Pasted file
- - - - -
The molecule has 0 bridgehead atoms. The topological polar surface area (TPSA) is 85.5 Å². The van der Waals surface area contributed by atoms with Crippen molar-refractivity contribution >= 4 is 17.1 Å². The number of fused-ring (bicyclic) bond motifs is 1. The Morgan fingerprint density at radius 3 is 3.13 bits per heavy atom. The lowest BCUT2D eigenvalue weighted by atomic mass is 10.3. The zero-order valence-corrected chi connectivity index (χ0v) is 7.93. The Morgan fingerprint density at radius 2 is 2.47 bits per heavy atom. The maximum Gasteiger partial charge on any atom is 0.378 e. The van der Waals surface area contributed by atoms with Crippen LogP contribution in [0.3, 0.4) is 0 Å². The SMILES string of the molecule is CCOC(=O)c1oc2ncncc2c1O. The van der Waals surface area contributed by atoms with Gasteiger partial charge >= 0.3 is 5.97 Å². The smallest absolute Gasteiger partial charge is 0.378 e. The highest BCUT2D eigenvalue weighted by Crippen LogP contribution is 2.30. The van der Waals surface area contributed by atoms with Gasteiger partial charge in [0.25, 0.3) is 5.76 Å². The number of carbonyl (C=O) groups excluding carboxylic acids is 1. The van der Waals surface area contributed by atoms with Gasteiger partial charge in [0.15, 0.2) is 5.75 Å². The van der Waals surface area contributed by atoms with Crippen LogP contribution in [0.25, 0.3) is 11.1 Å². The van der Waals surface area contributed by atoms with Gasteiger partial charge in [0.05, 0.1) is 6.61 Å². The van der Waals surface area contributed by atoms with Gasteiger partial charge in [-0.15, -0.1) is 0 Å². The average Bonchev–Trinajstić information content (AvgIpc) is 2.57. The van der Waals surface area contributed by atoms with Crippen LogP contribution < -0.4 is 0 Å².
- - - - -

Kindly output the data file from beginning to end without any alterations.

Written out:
The molecule has 0 bridgehead atoms. The topological polar surface area (TPSA) is 85.5 Å². The van der Waals surface area contributed by atoms with Crippen molar-refractivity contribution >= 4 is 17.1 Å². The number of fused-ring (bicyclic) bond motifs is 1. The Morgan fingerprint density at radius 3 is 3.13 bits per heavy atom. The lowest BCUT2D eigenvalue weighted by atomic mass is 10.3. The zero-order valence-corrected chi connectivity index (χ0v) is 7.93. The Morgan fingerprint density at radius 2 is 2.47 bits per heavy atom. The maximum Gasteiger partial charge on any atom is 0.378 e. The van der Waals surface area contributed by atoms with Crippen LogP contribution in [0.3, 0.4) is 0 Å². The SMILES string of the molecule is CCOC(=O)c1oc2ncncc2c1O. The van der Waals surface area contributed by atoms with Gasteiger partial charge >= 0.3 is 5.97 Å². The smallest absolute Gasteiger partial charge is 0.378 e. The highest BCUT2D eigenvalue weighted by Crippen LogP contribution is 2.30. The van der Waals surface area contributed by atoms with Gasteiger partial charge in [0.25, 0.3) is 5.76 Å². The number of carbonyl (C=O) groups excluding carboxylic acids is 1. The van der Waals surface area contributed by atoms with Gasteiger partial charge in [0.15, 0.2) is 5.75 Å². The van der Waals surface area contributed by atoms with Crippen LogP contribution in [0.25, 0.3) is 11.1 Å². The van der Waals surface area contributed by atoms with Gasteiger partial charge in [0.05, 0.1) is 6.61 Å². The van der Waals surface area contributed by atoms with Gasteiger partial charge in [-0.15, -0.1) is 0 Å². The average Bonchev–Trinajstić information content (AvgIpc) is 2.57. The van der Waals surface area contributed by atoms with Crippen LogP contribution < -0.4 is 0 Å².